EC How Energy Shortages Really Affect The Economy

Many people expect energy shortages to lead to high prices. This is based on their view of what “running out” of oil might do to the economy.

In this post, I look at historical data surrounding inadequate energy supply. I also consider some of the physics associated with the situation. I see a strange coincidence between when coal production peaked (hit its maximum production before declining) in the United Kingdom and when World War I broke out. There was an equally strange coincidence between when the highest quality coal peaked in Germany and when World War II broke out. A good case can be made that inadequate energy supply is associated with conflict and fighting because leaders recognize how important an adequate energy supply is.

Some of my previous analysis has shown that if we view energy in terms of average energy supply per person, the world as a whole may be again entering into a period of inadequate energy supply. If my view is correct that inadequate energy supply leads to increased conflict, the recent discord that we have been seeing among world leaders may be related to today’s low supply of energy. (My energy analysis considers the combined energy supply available per person from fossil fuels, nuclear, and renewables. It is not simply an oil-based analysis.)

The physics of the low energy situation may be trying to “freeze out” the less efficient portions of the economy. If successful, the outcome might be analogous to the collapse of the central government of the Soviet Union in 1991, after oil prices had been low for several years. Total energy consumption of countries involved in the collapse dropped by close to 40%, on average. The rest of the world benefitted from lower oil prices (resulting from lower total demand). It also benefitted from the oil that remained in the ground and consequently was available for extraction in recent years, when we really needed it.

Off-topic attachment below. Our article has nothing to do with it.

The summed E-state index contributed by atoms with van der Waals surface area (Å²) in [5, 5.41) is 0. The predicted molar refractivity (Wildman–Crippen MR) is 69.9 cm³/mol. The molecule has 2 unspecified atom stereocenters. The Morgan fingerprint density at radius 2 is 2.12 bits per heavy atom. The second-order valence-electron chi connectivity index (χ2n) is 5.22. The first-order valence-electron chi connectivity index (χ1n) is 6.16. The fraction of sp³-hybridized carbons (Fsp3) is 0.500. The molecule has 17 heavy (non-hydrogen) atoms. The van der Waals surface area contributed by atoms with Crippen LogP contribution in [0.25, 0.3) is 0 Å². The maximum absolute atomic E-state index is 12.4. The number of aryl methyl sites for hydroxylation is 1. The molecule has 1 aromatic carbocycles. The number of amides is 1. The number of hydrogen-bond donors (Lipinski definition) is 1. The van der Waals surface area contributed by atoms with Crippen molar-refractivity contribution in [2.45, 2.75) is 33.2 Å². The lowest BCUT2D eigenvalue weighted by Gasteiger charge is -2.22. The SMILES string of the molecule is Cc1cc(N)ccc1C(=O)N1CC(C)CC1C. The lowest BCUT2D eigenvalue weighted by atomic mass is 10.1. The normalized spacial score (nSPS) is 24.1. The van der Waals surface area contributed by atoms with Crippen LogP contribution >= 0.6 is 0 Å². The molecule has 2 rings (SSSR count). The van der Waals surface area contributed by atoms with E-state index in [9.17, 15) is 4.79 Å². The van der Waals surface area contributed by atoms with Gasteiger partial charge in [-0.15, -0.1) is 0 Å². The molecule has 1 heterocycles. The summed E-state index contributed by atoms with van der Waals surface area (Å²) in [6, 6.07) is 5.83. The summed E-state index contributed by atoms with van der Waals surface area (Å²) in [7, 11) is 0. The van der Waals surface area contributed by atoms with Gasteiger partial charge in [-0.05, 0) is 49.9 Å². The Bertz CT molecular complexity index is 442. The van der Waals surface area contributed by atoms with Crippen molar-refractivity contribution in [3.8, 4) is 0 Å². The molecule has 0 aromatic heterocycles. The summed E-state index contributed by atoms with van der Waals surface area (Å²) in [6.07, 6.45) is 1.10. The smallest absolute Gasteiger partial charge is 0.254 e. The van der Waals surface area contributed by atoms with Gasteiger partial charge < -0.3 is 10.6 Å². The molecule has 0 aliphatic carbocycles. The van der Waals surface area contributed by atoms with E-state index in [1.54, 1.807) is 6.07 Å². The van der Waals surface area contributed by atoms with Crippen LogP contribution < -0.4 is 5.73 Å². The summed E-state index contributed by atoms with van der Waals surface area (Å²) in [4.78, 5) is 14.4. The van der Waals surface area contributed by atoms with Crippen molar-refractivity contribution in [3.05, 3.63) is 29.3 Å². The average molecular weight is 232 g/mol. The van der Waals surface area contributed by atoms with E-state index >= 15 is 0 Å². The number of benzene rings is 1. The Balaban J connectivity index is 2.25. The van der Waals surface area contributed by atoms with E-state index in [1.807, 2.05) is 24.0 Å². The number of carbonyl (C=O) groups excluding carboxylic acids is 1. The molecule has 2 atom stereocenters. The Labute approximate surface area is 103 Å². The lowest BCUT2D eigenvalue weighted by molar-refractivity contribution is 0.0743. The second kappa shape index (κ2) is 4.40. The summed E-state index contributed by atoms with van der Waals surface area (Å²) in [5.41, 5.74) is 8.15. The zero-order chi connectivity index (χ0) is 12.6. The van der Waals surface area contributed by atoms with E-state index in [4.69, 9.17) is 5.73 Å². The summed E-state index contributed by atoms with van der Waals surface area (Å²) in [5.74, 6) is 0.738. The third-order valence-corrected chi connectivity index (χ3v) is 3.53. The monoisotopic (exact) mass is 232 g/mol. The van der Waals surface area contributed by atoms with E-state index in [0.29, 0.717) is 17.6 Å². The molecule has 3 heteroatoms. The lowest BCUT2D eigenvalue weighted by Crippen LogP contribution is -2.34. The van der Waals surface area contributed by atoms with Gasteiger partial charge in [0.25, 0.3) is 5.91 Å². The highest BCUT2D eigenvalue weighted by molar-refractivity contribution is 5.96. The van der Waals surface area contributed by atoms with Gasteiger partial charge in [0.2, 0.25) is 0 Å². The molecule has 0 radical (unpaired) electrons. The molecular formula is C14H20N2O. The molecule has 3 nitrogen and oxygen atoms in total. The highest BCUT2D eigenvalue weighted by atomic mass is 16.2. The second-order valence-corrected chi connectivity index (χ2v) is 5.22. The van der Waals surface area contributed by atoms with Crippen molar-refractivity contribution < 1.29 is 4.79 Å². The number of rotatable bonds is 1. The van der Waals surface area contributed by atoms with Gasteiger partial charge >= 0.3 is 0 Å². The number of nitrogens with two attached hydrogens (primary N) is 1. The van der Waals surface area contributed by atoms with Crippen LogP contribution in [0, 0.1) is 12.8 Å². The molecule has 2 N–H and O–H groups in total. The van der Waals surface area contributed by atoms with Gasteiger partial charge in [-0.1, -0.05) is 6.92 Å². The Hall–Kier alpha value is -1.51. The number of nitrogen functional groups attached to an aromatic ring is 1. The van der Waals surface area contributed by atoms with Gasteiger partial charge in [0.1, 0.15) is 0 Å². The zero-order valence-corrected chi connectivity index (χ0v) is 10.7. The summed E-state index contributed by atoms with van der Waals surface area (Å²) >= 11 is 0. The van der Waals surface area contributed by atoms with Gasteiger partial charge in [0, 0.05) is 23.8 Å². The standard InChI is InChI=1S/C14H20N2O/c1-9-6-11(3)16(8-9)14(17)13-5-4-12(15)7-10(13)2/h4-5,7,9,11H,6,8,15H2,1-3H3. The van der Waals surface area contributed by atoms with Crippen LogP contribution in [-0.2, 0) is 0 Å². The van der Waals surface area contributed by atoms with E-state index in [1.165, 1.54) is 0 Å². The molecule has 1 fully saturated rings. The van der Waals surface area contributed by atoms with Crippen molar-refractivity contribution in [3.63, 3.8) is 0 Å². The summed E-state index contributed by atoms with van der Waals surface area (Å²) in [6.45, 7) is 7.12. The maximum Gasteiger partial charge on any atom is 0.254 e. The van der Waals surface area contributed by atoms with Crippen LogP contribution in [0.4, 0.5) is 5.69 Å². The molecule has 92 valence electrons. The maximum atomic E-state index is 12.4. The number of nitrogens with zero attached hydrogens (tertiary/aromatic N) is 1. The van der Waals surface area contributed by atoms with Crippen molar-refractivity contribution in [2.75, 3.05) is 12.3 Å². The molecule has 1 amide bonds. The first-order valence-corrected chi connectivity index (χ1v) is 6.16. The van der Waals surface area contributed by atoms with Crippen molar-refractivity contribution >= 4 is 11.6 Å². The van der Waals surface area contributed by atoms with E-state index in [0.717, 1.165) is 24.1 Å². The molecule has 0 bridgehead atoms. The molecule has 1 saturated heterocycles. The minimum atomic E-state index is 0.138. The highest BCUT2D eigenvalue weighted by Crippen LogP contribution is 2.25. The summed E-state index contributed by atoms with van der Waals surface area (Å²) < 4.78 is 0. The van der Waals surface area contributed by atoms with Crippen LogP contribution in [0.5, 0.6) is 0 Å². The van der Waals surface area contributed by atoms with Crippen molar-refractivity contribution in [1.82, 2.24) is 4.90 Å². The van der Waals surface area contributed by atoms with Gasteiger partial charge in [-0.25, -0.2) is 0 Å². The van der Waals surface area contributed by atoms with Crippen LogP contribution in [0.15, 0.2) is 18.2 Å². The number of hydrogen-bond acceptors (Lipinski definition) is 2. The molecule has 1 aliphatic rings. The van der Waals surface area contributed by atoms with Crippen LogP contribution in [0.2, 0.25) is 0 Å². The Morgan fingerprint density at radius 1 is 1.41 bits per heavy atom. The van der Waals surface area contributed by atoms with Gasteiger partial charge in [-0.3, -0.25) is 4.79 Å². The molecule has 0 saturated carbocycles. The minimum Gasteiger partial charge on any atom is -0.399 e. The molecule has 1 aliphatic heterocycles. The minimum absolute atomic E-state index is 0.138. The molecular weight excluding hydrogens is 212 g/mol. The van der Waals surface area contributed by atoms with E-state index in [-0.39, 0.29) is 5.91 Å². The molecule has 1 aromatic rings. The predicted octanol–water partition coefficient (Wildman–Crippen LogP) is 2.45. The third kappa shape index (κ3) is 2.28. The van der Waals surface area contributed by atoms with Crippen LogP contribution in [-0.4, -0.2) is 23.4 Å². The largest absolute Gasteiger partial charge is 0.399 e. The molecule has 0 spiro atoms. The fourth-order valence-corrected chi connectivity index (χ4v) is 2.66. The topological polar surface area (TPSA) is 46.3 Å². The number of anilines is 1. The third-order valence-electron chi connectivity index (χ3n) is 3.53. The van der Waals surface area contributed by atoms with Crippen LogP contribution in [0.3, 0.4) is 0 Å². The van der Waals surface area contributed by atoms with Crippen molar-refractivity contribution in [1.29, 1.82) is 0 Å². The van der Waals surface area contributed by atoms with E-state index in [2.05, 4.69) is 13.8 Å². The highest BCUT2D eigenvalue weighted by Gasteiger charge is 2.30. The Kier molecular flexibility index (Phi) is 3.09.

The idea that oil prices can rise very high seems to be based on the oil price increases of the 1970s and of the early 2000s. While oil prices can temporarily rise very high, it is hard to make a case that they can remain high for an extended period. For one thing, high oil prices tend to cause recessions and lower employment. In such an environment, the affordability of energy products is lower, and oil prices tend to fall. For another, it is easy for the Federal Reserve to get oil prices back down by raising interest rates. In fact, the Federal Reserve is raising interest rates right now.

In my opinion, we should be more concerned about low oil prices than high because we live in a world economy with huge debt bubbles. Debt bubbles are part of what enable today’s high employment. Debt bubbles support employers that are close to the edge financially; they also support buyers who would not be able to afford automobiles or college educations, if loans were to become more expensive because of higher interest rates. Employment in the affected industries would be cut back, leading to recession.

Because of these issues, pricking the debt bubble is likely to lead to a major recession and, indirectly, lower energy prices, as in late 2008 (Exhibit 12). These lower prices are not good news because energy providers of all kinds need fairly high energy prices to survive–probably equivalent to oil at $80 per barrel or higher. If energy prices stay persistently low, the world is likely to see much lower oil supply, in part because oil exporters need the tax revenue that they obtain from high-priced oil to fund their programs. 

A Self-Organizing Economy Needs Energy to Fulfill Its Promises

The problem that has arisen many times in the past is that energy supply becomes inadequate, relative to what the economy needs to operate. This energy shortfall is virtually never explained to the public. It is only apparent to the occasional researcher who realizes that this might be the issue.